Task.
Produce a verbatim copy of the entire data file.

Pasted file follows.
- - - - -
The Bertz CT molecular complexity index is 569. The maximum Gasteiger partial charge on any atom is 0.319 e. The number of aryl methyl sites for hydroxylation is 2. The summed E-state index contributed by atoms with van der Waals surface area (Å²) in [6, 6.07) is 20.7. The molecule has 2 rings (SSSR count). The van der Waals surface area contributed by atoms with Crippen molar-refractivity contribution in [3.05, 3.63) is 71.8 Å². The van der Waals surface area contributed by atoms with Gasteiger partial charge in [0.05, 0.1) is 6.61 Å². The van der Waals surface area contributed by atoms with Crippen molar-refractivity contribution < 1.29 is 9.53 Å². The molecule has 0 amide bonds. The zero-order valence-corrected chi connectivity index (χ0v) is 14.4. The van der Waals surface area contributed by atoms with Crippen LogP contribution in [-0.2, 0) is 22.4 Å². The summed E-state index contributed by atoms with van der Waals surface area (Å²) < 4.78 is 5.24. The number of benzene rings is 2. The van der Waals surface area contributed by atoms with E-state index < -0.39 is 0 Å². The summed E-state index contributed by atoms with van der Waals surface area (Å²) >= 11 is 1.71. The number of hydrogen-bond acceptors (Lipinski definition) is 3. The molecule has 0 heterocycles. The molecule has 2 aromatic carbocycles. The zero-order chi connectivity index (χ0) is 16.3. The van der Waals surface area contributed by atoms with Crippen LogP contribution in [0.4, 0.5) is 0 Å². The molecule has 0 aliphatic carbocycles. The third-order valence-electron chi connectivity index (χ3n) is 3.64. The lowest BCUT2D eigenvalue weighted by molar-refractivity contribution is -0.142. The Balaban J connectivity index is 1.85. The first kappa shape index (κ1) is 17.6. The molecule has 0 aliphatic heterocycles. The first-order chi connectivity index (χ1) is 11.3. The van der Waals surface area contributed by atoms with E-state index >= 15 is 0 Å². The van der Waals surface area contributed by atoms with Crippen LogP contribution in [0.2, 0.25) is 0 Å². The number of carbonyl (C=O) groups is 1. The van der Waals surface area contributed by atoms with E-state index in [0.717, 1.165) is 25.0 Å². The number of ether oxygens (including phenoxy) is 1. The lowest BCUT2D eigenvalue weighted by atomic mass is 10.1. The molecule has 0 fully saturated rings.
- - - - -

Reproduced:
The Bertz CT molecular complexity index is 569. The maximum Gasteiger partial charge on any atom is 0.319 e. The number of aryl methyl sites for hydroxylation is 2. The summed E-state index contributed by atoms with van der Waals surface area (Å²) in [6, 6.07) is 20.7. The molecule has 2 rings (SSSR count). The van der Waals surface area contributed by atoms with Crippen molar-refractivity contribution in [3.05, 3.63) is 71.8 Å². The van der Waals surface area contributed by atoms with Gasteiger partial charge in [0.05, 0.1) is 6.61 Å². The van der Waals surface area contributed by atoms with Crippen molar-refractivity contribution < 1.29 is 9.53 Å². The molecule has 0 amide bonds. The zero-order valence-corrected chi connectivity index (χ0v) is 14.4. The van der Waals surface area contributed by atoms with Crippen LogP contribution in [-0.2, 0) is 22.4 Å². The summed E-state index contributed by atoms with van der Waals surface area (Å²) < 4.78 is 5.24. The number of benzene rings is 2. The van der Waals surface area contributed by atoms with E-state index < -0.39 is 0 Å². The summed E-state index contributed by atoms with van der Waals surface area (Å²) >= 11 is 1.71. The number of hydrogen-bond acceptors (Lipinski definition) is 3. The molecule has 0 heterocycles. The molecule has 2 aromatic carbocycles. The zero-order chi connectivity index (χ0) is 16.3. The van der Waals surface area contributed by atoms with Crippen LogP contribution in [0.4, 0.5) is 0 Å². The molecule has 0 aliphatic carbocycles. The third-order valence-electron chi connectivity index (χ3n) is 3.64. The lowest BCUT2D eigenvalue weighted by molar-refractivity contribution is -0.142. The Balaban J connectivity index is 1.85. The first kappa shape index (κ1) is 17.6. The molecule has 0 aliphatic heterocycles. The first-order chi connectivity index (χ1) is 11.3. The van der Waals surface area contributed by atoms with E-state index >= 15 is 0 Å². The van der Waals surface area contributed by atoms with Crippen LogP contribution in [0.2, 0.25) is 0 Å². The number of carbonyl (C=O) groups is 1. The van der Waals surface area contributed by atoms with E-state index in [0.717, 1.165) is 25.0 Å². The number of ether oxygens (including phenoxy) is 1. The lowest BCUT2D eigenvalue weighted by atomic mass is 10.1. The molecule has 0 fully saturated rings.